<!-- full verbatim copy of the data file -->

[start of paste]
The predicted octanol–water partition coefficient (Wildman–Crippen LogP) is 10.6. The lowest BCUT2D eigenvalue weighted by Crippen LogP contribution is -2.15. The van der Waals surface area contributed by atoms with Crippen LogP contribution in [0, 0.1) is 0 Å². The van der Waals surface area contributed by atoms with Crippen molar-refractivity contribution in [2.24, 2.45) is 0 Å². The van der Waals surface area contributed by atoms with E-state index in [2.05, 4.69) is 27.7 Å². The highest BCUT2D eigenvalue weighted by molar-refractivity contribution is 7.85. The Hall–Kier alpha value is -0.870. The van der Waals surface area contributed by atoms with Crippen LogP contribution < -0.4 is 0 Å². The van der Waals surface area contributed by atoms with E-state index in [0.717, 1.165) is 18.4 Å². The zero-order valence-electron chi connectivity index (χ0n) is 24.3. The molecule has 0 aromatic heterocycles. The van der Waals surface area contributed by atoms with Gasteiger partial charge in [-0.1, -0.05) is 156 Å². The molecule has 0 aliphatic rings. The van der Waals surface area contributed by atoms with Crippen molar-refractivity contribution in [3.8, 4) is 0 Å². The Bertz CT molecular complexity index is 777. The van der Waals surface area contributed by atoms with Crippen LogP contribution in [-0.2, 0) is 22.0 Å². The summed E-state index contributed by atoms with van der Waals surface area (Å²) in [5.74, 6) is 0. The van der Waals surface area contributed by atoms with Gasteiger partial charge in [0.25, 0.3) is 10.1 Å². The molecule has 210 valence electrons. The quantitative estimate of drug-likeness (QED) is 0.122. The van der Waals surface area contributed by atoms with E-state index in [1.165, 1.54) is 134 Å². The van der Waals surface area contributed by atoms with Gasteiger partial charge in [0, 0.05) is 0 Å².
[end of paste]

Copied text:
The predicted octanol–water partition coefficient (Wildman–Crippen LogP) is 10.6. The lowest BCUT2D eigenvalue weighted by Crippen LogP contribution is -2.15. The van der Waals surface area contributed by atoms with Crippen LogP contribution in [0, 0.1) is 0 Å². The van der Waals surface area contributed by atoms with Crippen molar-refractivity contribution in [2.24, 2.45) is 0 Å². The van der Waals surface area contributed by atoms with E-state index in [2.05, 4.69) is 27.7 Å². The highest BCUT2D eigenvalue weighted by molar-refractivity contribution is 7.85. The Hall–Kier alpha value is -0.870. The van der Waals surface area contributed by atoms with Crippen LogP contribution < -0.4 is 0 Å². The van der Waals surface area contributed by atoms with E-state index in [0.717, 1.165) is 18.4 Å². The zero-order valence-electron chi connectivity index (χ0n) is 24.3. The molecule has 0 aromatic heterocycles. The van der Waals surface area contributed by atoms with Gasteiger partial charge in [-0.1, -0.05) is 156 Å². The molecule has 0 aliphatic rings. The van der Waals surface area contributed by atoms with Crippen molar-refractivity contribution in [3.8, 4) is 0 Å². The Bertz CT molecular complexity index is 777. The van der Waals surface area contributed by atoms with Crippen LogP contribution in [-0.2, 0) is 22.0 Å². The summed E-state index contributed by atoms with van der Waals surface area (Å²) in [5.74, 6) is 0. The van der Waals surface area contributed by atoms with Gasteiger partial charge in [0.25, 0.3) is 10.1 Å². The molecule has 210 valence electrons. The quantitative estimate of drug-likeness (QED) is 0.122. The van der Waals surface area contributed by atoms with E-state index in [1.165, 1.54) is 134 Å². The van der Waals surface area contributed by atoms with Gasteiger partial charge in [0, 0.05) is 0 Å².